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As a writer and content creator, I often find myself in a quandary— how much of my child should I be sharing on social media through the content I create? The problem specifically arises when brands ask for children to be included in content, for more effective advertising. This makes it tricky for content creators to keep their little one’s safe while adhering to professional commitments. Fortunately, as a practising lawyer, I am also equipped with the legal knowledge that helps in making the right decisions.

India does not have clear laws that are equivalent to the American Children’s Online Privacy Protection Act or COPPA, as it is also known. However, the Personal Data Protection (PDP) Bill currently being tabled in Parliament hopes to address this need. The PDP Bill was introduced to Parliament in 2019, and the most notable feature of this Bill is that the term ‘minor’ applies to everyone under the age of 18—the highest age for children in all data protection laws thus far. COPPA in the United States protects children under 13 years of age, China’s standard covers children under 14 years, while in Europe, the GDPR-K covers those under 16 years of age.

According to the Draft Bill, any company that uses information from minors would need to do so in “a manner that protects and advances the rights and best interests of the child”. This means incorporating strong mechanisms for age verification and parental consent. The accompanying white paper to the Bill clearly states that “the processing of personal data of children ought to be subject to greater protection than the regular processing of data”.

Essentially, the Bill is aimed at companies operating websites or other online services directed at children, or those that process large volumes of personal data relating to children. Once the Bill is accepted, these companies will be unable to profile, track, monitor the behaviours of, or run targeted advertising on children, nor will they be permitted to extract personal data that could significantly harm the child. There is also a proposal to create a “Data Protection Authority” which will issue heavy penalties, should there be a data breach.

Though the Bill addresses the concerns of parents with respect to companies misusing the data of their children, it does not touch on the role of parents using their child’s pictures and data for the same purposes. Presently, from a purely legal viewpoint, parents cannot be held responsible for violating their child’s digital privacy by using their photo or video footage or creating accounts for them online. As legal guardians, parents are within their rights to do as they please with their child’s pictures and other data. Parents are also presumed by the law to be aware of their child’s digital presence on different platforms, as well as the extent of their child’s interaction with brands or people online.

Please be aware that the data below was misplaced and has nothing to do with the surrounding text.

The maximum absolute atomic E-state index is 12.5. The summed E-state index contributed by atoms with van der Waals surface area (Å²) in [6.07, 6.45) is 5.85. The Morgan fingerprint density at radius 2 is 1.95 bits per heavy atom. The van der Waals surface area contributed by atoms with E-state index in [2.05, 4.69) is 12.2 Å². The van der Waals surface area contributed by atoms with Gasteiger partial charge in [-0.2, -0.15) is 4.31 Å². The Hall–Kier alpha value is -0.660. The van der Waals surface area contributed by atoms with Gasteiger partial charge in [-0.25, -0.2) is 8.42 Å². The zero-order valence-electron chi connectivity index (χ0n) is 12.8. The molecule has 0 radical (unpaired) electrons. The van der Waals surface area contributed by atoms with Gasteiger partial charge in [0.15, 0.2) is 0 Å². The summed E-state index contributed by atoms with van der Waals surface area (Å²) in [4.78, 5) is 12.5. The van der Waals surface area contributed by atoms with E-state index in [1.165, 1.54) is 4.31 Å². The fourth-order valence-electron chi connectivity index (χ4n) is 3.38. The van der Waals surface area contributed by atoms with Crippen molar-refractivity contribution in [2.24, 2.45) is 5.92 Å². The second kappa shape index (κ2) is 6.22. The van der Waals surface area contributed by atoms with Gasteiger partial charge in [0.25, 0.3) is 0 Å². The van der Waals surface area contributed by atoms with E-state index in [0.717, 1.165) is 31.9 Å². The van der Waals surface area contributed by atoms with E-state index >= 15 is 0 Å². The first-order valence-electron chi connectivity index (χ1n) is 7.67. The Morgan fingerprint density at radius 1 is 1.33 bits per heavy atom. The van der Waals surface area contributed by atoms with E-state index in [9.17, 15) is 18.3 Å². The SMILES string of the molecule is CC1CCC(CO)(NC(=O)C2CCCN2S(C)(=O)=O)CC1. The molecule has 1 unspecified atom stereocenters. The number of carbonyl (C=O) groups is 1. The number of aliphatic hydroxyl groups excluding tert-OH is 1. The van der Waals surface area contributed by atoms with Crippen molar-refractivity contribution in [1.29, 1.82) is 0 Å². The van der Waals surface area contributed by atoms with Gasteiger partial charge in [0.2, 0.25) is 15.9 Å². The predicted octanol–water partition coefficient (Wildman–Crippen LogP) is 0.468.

International laws are far more stringent in their protection of the privacy of minors online, though in this regard, the age of minority differs according to the country. For example, American and British children need to be 13 before being able to make their own Facebook and Instagram accounts. As per these international laws, any data pertaining to minors under the mandated age needs parental consent before being used. Thus, making it clear that parents are responsible for any action taken on behalf of their children.

Personally speaking, I am wary of putting my child’s pictures online. Apart from the concerns of data breach and photographs being misused, I worry that too much exposure at a young age will push my child to explore and be part of social media platforms much sooner than he should. Hence, I consider it my responsibility to ensure that he is made aware of the ills of social media. A parent’s role is, after all, guided by ethics more than law! Ultimately, there is no single answer to what child-related content may or may not be shared by parents online. It depends entirely on personal sensibilities and beliefs. Parents should proceed on their instinct and share what they feel is right for their child and their family set-up.

The writer is a lawyer who pens lifestyle articles on her successful blog She can be found on Instagram @nooranandchawla.